Contrast this view of the impact of software security from a business perspective against more typical technical measurements such as defect count. Showing that a defect count is trending down (as in Figure 3) is an excellent technical result. But Figure 3 is much less useful to a business executive who wants to know how much it costs to accomplish this downward trend. Is it worth the effort? In business, the ends rarely justify the means on purely technical grounds; they must make financial sense too.
The Firm's software security initiative can state with confidence that according to the Figure 2 data, just over 12% of every dollar spent on software development is returned for a productivity gain and can thus be reinvested in high value activities. By spending wisely on software security, they save enough money to reinvest in activities other than costly rework.
Software Security Savings Require Investment
Business success with software security does not come easy. Integrating controls and best practices into an existing SDLC (or, more likely, a set of diverse SDLCs) involves instituting a cultural change in software development. The BSIMM model describes a number of software security activities divided into twelve practices, and includes data observed in the Firm's initiative.
Essential practices adopted by the Firm include: adopting and adapting a software security methodology (CLASP in this case), identifying and empowering business stakeholders, performing architectural risk analysis, leveraging standardized security architectures, carrying out code review with static analysis tools, and building and delivering an extensive training curriculum for developers.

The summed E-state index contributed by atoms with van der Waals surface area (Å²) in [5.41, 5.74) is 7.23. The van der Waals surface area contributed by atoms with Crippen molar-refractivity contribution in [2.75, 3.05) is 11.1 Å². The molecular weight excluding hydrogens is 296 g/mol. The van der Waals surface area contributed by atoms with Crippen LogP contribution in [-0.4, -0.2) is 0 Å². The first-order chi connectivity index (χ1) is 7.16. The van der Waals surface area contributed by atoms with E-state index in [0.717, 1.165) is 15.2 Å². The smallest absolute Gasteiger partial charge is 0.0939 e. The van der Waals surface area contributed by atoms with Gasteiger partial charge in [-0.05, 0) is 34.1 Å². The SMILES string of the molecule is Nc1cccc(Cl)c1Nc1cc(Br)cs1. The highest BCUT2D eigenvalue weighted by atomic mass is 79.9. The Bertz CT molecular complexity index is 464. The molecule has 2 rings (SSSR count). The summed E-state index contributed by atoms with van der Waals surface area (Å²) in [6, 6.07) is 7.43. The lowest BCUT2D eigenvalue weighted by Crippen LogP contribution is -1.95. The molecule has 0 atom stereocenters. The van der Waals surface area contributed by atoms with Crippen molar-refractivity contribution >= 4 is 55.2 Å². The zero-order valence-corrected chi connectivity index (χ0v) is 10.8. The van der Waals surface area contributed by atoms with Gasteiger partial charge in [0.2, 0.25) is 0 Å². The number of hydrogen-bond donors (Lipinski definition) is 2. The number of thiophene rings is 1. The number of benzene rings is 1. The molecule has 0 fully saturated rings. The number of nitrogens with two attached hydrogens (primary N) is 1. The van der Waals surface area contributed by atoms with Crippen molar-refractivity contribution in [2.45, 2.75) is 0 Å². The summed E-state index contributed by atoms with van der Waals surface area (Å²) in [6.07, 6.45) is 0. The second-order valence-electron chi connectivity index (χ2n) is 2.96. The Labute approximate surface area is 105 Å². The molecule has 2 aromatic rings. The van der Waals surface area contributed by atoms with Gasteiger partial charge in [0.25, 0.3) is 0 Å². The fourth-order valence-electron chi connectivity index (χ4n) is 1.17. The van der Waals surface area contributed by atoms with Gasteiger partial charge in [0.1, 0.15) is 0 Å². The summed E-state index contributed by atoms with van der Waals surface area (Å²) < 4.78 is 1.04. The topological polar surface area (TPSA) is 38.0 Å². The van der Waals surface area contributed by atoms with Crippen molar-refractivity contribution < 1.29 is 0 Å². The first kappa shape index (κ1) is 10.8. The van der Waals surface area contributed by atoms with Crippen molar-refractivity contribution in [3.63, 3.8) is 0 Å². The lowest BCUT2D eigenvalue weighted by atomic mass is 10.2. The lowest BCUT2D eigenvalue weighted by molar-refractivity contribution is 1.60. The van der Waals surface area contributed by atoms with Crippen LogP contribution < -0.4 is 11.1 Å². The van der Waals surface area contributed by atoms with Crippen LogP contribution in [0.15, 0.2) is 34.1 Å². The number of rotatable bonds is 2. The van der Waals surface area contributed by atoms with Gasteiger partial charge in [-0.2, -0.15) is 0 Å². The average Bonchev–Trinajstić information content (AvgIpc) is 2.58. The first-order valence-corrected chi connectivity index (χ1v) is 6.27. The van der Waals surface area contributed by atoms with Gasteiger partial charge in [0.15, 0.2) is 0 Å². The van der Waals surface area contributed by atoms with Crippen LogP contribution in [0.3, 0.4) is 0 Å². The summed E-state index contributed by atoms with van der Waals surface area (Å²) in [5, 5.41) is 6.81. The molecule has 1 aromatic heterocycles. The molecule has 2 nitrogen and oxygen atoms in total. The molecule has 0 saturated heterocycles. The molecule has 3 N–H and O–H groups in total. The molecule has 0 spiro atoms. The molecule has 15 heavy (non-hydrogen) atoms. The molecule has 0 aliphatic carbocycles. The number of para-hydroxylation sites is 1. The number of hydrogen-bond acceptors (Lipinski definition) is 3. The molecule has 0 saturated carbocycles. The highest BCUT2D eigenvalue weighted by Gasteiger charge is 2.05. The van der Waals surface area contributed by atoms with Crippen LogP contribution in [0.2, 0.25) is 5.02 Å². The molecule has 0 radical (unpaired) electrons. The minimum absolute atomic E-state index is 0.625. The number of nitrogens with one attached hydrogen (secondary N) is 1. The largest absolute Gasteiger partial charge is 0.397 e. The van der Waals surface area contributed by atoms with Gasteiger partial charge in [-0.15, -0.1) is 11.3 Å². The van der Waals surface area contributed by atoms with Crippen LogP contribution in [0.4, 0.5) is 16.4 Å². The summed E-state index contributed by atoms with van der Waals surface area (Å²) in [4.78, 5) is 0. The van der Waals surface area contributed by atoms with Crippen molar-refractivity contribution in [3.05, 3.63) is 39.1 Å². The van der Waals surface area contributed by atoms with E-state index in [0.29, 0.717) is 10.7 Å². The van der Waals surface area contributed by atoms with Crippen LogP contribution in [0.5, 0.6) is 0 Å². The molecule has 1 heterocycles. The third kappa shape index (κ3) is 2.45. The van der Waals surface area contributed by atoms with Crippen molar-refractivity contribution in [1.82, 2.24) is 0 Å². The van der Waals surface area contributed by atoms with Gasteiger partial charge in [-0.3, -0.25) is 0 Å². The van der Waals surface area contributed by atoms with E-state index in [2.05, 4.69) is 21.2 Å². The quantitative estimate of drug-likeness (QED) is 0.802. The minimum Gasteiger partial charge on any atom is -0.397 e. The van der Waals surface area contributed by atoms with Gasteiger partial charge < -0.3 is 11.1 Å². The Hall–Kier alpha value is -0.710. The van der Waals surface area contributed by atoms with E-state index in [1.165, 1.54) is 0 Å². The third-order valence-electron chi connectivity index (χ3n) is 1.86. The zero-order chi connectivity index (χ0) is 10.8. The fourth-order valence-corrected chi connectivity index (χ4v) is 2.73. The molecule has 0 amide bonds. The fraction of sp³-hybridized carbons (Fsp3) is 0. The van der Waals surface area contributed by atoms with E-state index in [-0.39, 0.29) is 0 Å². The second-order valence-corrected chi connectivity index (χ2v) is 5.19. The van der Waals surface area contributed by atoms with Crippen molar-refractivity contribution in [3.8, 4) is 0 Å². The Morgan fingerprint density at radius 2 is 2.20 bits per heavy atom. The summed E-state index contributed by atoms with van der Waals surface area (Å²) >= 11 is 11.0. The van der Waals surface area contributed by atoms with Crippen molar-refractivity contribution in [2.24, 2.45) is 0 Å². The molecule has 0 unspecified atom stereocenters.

By focusing as much attention on the business situation as on technical concerns, the Firm was able to achieve measurable business results in three years. One tactic involved identifying the most competent and highly respected developers and convincing their management team leaders to nominate them for a special program to teach them about security. Developers who participated and passed screening tests were then recognized as part of a newly established community of top developers (gaining them explicit and accepted responsibility to teach their peers about security).
Another tactic involved implementing a transparent and detailed reporting framework in which key performance metrics (like those shown in Figure 3) were shared with team leaders, their managers, and the CIO on a monthly basis. Over time, development leaders focused on issues that were negatively impacting their scores, and an internal competition developed. An arms race for the common good ensued, encouraged and closely monitored by the CIO.
In 2005, the Firm faced a dilemma now facing hundreds of companies. What is the best approach to securing software? By focusing on policy, process, training and automation, and by carefully measuring business impact while accounting for corporate culture, they built a mature, world-class software security initiative.